Brian Vines wasn’t always a lawyer. First, he was an engineer.

As it turns out, the two aren’t so different.

He’s found that true throughout his legal career, but especially when he and partner Matt Minner founded their plaintiffs’ firm, Minner Vines, at the start of 2022. The team’s deep bench of experience in car and truck accident cases, pharmaceutical litigation, products liability, wrongful death and more has yielded impressive results: A year in, the firm has already achieved results including a $14M settlement for the death of a college athlete.

The pair were first together at Hare, Wynn, Newell & Newton, which Vines joined in 2011. There, he concentrated on a range of personal injury matters including nursing home negligence, car accidents and class actions that yielded hundreds of millions of dollars for victims and their families.

But Vines and his partners realized that they had the chance to build something different, and, ever the engineer, Vines had a systematic vision for how to make it happen. And, as a dedicated rock climber, Vines relied on that engineering combined with calculated risk to create a truly new kind of firm. “An opportunity presented itself,” he says. “We all said, ‘Hey, let's do this.’”

Lawdragon: How did your legal career start? Is it similar or different to the path you’ve taken now?

Brian Vines: I went to law school, clerked for a federal judge, and was going to be a white-shoe firm defense lawyer. That was my vision for my career. I interviewed in San Francisco and New York, but my wife and I decided we didn’t want to do that rat race, so we went back to Birmingham.

There, I began working for Bradley Arant, which is a great firm. I was doing pharmaceutical defense, but I kept getting pulled into these smaller plaintiffs’ commercial disputes because I wanted to get experience. My dad was a DA in San Francisco (at one time under Kamala Harris), and he always told me, "You need to get experience; get on your feet.”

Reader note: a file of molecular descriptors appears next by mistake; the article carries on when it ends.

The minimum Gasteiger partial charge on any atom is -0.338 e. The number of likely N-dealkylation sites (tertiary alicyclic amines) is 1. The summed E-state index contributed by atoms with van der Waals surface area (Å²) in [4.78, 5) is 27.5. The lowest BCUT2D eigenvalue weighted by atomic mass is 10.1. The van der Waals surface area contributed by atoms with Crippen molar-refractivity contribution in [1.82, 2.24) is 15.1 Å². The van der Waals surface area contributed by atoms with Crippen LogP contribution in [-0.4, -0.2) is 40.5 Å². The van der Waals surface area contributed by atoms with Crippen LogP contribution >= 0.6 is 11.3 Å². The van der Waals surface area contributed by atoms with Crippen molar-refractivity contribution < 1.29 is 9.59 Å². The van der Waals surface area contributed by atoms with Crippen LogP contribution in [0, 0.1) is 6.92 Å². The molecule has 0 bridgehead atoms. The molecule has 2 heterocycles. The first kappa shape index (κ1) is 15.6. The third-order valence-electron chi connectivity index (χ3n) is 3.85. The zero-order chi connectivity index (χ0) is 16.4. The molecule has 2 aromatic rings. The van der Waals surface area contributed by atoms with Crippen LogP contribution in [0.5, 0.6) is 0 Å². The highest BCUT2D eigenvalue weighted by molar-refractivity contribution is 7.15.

He was right. The big lie they sell you in law school is that “sophisticated work” is what you want to do, but that generally means there's so much money at stake that you're just going to be a little worker bee. You actually learn to be a lawyer by working on small cases where the client is only willing to pay the associate, so you take on a bigger role. The cases I had like that were small commercial disputes where my client was the plaintiff.

So, after doing those kinds of cases for a while, I realized being on the plaintiffs’ side was way more fun. You're driving the case. You're picking who to depose. You are driving the strategy of the litigation.

Then, I had a case where we represented an insurance company, and a plaintiff was suing another insurance company. We were the second insurance company. So, if the plaintiff won against the first insurance company, we didn't have to pay. Hare Wynn represented the plaintiff. So, in the first deposition I ever took, the only other lawyer in the room on my side was Don McKenna of Hare Wynn, and that started a relationship.

After that, I got involved in a plaintiffs’ class action while at Bradley. Then, Don called me one day and said, "Hey, would you be interested working for us?" So, I went over, and I loved it immediately.

LD: What did you love about it?

BV: Right away, they got me involved in matters like representing the state of Kentucky in the Vioxx drug litigation, up against defense firms like Skadden, Baker Botts, Decker and Goldman Ismail. Working against those lawyers, at the top of the defense bar, taught me so much. Because of the work we did for Kentucky, Alaska and Montana hired us. The litigation was rolling along, but we had some removal issues which slowed it down for a bit, so I started working in single-event cases with Matt in Kentucky. Again, going back to my philosophy of getting experience through the small cases.

More and more, plaintiffs’ cases just sat better with me and my view of the world. Doing some of the big pharmaceutical litigation, I could really see that plaintiffs’ firms do good for society and hold companies accountable. No matter your politics, our market economy only works when you have to pay the full freight of what you do.

So, I was still in Birmingham, but coming up to Lexington a fair amount, and I saw an opportunity in Lexington. This is a great town and Kentucky is a great place to live.

With the office in Lexington, Matt and I had the chance to build something from scratch. Plaintiffs’ firms can become siloed. You've got these great plaintiffs’ lawyers who have their cases, but then can only handle so much on their own. The vision I had centered around the need to get away from the silo – to bring a business approach to the plaintiffs’ practice of law. I call it scaling excellence. So, when I came up here seven years ago, it felt like we had this blank slate to build something different.